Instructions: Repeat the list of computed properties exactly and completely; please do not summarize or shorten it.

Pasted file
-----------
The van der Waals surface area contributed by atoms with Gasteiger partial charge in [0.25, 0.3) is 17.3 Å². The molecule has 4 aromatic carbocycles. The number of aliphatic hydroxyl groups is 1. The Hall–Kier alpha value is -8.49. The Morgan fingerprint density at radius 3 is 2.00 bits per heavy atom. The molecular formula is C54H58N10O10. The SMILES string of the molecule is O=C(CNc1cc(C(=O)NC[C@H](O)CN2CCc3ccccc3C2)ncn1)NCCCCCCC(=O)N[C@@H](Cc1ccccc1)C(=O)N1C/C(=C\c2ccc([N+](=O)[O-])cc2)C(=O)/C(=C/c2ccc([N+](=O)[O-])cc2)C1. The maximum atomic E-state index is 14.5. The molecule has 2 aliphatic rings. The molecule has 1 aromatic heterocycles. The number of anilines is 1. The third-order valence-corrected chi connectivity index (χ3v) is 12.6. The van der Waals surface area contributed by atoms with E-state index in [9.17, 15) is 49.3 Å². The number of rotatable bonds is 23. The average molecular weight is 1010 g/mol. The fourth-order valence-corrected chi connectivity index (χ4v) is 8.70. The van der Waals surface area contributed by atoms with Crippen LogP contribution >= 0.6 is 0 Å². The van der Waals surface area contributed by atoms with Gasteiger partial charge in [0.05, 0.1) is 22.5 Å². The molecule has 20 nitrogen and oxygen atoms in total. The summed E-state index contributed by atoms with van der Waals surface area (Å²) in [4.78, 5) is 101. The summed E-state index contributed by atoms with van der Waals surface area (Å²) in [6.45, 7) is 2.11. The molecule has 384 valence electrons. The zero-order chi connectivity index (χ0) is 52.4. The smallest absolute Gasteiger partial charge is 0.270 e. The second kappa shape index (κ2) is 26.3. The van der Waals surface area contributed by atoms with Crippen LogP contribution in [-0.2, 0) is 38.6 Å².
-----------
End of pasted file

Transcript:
The van der Waals surface area contributed by atoms with Gasteiger partial charge in [0.25, 0.3) is 17.3 Å². The molecule has 4 aromatic carbocycles. The number of aliphatic hydroxyl groups is 1. The Hall–Kier alpha value is -8.49. The Morgan fingerprint density at radius 3 is 2.00 bits per heavy atom. The molecular formula is C54H58N10O10. The SMILES string of the molecule is O=C(CNc1cc(C(=O)NC[C@H](O)CN2CCc3ccccc3C2)ncn1)NCCCCCCC(=O)N[C@@H](Cc1ccccc1)C(=O)N1C/C(=C\c2ccc([N+](=O)[O-])cc2)C(=O)/C(=C/c2ccc([N+](=O)[O-])cc2)C1. The maximum atomic E-state index is 14.5. The molecule has 2 aliphatic rings. The molecule has 1 aromatic heterocycles. The number of anilines is 1. The third-order valence-corrected chi connectivity index (χ3v) is 12.6. The van der Waals surface area contributed by atoms with E-state index in [9.17, 15) is 49.3 Å². The number of rotatable bonds is 23. The average molecular weight is 1010 g/mol. The fourth-order valence-corrected chi connectivity index (χ4v) is 8.70. The van der Waals surface area contributed by atoms with Crippen LogP contribution >= 0.6 is 0 Å². The van der Waals surface area contributed by atoms with Gasteiger partial charge in [0.05, 0.1) is 22.5 Å². The molecule has 20 nitrogen and oxygen atoms in total. The summed E-state index contributed by atoms with van der Waals surface area (Å²) in [4.78, 5) is 101. The summed E-state index contributed by atoms with van der Waals surface area (Å²) in [6.45, 7) is 2.11. The molecule has 384 valence electrons. The zero-order chi connectivity index (χ0) is 52.4. The smallest absolute Gasteiger partial charge is 0.270 e. The second kappa shape index (κ2) is 26.3. The van der Waals surface area contributed by atoms with Crippen LogP contribution in [-0.2, 0) is 38.6 Å².